In a similar vein to our visit to the Red Lion down the road, we visited St. Stephen’s Tavern to take advantage of the reality that we could actually get in to see it without it being full. The team member at the entrance offered us a seat outside, but fortunately Richard is in agreement with me that inside is a better place to be. No dangerous wasps or nasty car fumes outside….. It would have had a good view though, it’s located opposite the Houses of Parliament, so visitors could look at Big Ben (well, they can normally, it’s covered in scaffolding at the moment).
The rear of the pub, which has apparently been visited by Prime Ministers including Stanley Baldwin, Winston Churchill and Harold Macmillan. I suspect it has been visited by many more Prime Ministers and, no doubt, also by thousands of other politicians and hacks over the decades.
The building was constructed in 1875 and has operated as a pub since then other than for a period between 1988 and 2003 when it shut and looked like it wouldn’t reopen. There was an expensive restoration funded by the owners Hall & Woodhouse, with English Heritage providing advice on how to retain its historic integrity, which they deserve credit for. Fortunately, the pub fittings had been kept, so there’s still an authenticity to the place and something of a Victorian feel.
As another interesting fact (well, I think it’s interesting), CAMRA note that:
“Very close to this spot the world’s first traffic light was installed in 1868. It was a splendid gas-lit contraption showing red and green lights and with semaphore arms, and was designed in Gothic style to match the then-recent Parliament building opposite.”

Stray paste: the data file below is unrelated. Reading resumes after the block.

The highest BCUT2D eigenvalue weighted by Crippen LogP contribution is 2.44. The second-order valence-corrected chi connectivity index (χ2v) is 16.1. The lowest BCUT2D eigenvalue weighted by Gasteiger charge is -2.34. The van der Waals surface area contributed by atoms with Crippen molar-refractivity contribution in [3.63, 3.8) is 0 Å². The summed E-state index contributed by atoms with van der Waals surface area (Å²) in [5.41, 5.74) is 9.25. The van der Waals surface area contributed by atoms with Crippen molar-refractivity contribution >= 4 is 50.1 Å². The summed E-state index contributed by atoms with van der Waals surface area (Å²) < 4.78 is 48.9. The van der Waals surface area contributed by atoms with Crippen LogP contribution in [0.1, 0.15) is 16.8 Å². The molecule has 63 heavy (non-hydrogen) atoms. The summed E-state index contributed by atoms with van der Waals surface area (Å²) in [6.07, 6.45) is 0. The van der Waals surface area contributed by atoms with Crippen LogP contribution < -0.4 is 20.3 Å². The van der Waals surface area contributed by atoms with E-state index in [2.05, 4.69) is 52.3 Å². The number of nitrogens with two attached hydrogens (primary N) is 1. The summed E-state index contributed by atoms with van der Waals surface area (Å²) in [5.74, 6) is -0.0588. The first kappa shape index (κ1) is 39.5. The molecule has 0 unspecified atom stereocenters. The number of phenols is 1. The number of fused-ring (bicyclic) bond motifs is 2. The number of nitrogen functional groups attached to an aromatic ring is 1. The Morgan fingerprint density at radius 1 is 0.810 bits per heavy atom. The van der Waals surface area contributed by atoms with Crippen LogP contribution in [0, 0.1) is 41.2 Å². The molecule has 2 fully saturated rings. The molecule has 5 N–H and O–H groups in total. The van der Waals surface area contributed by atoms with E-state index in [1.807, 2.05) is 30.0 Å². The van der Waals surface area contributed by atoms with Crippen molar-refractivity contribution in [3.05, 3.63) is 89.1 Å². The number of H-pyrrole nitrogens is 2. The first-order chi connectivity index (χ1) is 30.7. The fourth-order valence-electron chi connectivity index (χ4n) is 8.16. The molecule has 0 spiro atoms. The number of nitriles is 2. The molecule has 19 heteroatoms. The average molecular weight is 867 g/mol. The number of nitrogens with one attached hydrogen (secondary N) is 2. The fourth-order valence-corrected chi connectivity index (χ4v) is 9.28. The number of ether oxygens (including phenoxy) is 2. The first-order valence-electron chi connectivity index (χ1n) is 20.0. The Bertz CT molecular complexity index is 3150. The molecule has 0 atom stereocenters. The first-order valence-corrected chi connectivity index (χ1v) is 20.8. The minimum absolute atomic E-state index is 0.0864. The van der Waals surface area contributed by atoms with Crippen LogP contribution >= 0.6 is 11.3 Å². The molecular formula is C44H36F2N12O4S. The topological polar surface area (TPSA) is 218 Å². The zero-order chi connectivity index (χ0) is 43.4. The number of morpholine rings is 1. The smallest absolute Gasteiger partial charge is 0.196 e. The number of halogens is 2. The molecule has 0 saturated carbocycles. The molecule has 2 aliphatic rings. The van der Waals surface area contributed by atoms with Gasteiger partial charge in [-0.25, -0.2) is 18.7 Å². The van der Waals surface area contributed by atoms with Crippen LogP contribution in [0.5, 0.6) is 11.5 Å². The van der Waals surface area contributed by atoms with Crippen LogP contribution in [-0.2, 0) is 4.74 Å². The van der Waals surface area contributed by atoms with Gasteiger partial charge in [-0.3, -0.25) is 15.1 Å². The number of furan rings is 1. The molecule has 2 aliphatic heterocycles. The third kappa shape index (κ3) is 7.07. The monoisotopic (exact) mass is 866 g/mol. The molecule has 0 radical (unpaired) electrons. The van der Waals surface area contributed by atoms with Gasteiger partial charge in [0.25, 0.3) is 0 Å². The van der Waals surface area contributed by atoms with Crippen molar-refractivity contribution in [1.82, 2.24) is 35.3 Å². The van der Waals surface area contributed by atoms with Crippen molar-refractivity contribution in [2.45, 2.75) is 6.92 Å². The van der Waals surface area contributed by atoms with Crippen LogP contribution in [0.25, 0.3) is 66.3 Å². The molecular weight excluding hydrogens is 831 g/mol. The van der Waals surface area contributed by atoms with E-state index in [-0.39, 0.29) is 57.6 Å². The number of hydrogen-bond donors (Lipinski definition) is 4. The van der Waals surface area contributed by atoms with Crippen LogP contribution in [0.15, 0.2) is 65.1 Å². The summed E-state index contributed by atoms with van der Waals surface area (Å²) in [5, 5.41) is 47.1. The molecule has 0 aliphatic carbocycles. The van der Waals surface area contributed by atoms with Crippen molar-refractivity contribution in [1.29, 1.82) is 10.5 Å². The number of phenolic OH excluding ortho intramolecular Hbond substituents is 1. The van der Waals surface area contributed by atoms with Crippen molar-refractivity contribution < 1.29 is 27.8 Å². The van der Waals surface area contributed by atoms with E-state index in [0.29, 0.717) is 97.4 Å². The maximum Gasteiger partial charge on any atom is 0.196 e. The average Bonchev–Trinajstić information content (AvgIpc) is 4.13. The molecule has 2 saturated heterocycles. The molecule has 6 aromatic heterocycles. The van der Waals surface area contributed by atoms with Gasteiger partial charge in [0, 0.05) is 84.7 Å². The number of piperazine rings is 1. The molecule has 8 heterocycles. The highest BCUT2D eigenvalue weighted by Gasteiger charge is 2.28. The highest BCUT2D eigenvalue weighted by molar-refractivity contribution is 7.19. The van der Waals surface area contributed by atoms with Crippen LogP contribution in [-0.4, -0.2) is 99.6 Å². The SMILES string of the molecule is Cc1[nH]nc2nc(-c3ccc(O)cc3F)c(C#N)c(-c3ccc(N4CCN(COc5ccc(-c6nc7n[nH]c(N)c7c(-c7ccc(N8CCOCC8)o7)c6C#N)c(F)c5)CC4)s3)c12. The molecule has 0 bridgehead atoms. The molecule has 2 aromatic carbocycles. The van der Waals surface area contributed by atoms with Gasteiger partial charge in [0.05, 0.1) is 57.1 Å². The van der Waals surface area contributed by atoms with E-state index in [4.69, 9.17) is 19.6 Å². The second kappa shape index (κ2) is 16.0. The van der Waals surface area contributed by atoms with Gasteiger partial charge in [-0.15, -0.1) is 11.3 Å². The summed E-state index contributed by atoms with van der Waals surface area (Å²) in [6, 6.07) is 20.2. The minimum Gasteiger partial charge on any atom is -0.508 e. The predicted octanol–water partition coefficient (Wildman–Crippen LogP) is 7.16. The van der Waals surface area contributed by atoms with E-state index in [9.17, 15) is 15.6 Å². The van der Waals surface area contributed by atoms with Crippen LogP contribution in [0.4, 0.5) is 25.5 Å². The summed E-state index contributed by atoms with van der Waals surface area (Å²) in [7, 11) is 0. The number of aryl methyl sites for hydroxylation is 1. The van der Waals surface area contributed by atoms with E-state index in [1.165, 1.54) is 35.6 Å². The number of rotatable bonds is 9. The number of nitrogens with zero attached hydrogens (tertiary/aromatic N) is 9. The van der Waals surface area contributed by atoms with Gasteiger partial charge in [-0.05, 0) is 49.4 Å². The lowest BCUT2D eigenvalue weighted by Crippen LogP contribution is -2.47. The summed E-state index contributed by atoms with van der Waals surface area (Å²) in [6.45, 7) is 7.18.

The team member said we could sit anywhere we liked and by chance I sat at a table which had a photo of this politician above it. How rather lovely.
There were three different real ales, nothing overly exciting, this was the Tanglefoot from Badger Beers. Nothing wrong with it and it was well-kept, but it’s not something that I’d rush to order again. The beer is brewed by Hall & Woodhouse, who also run the entire pub as part of their estate. There is food served here, although not during our visit, with the menu being small and not unreasonably priced given its location. I liked the venture down to the toilets in the cellar (although the toilets could have been cleaner, but that’s not really of much relevance here), imagining which politicians had walked down those circular stairs. The magic of political history…..
All told, I liked the environment and the political heritage, although the beer was uninspiring and that would perhaps explain why the pub isn’t in the Good Beer Guide. The team members were all friendly and engaging, so the environment was comfortable and relaxed. Richard ordered another of his ridiculously decadent gins, so I think the team members thought that he was really quite wealthy. I doubt they thought I was with my half pint of Tanglefoot.
The reviews are a little mixed in places, although are broadly positive. Anyway, this is an ideal time to visit this pub given it’s a peaceful and quiet place at the moment. This isn’t an ideal situation though for the pub owners, but I suspect that some sort of normality will return here next year.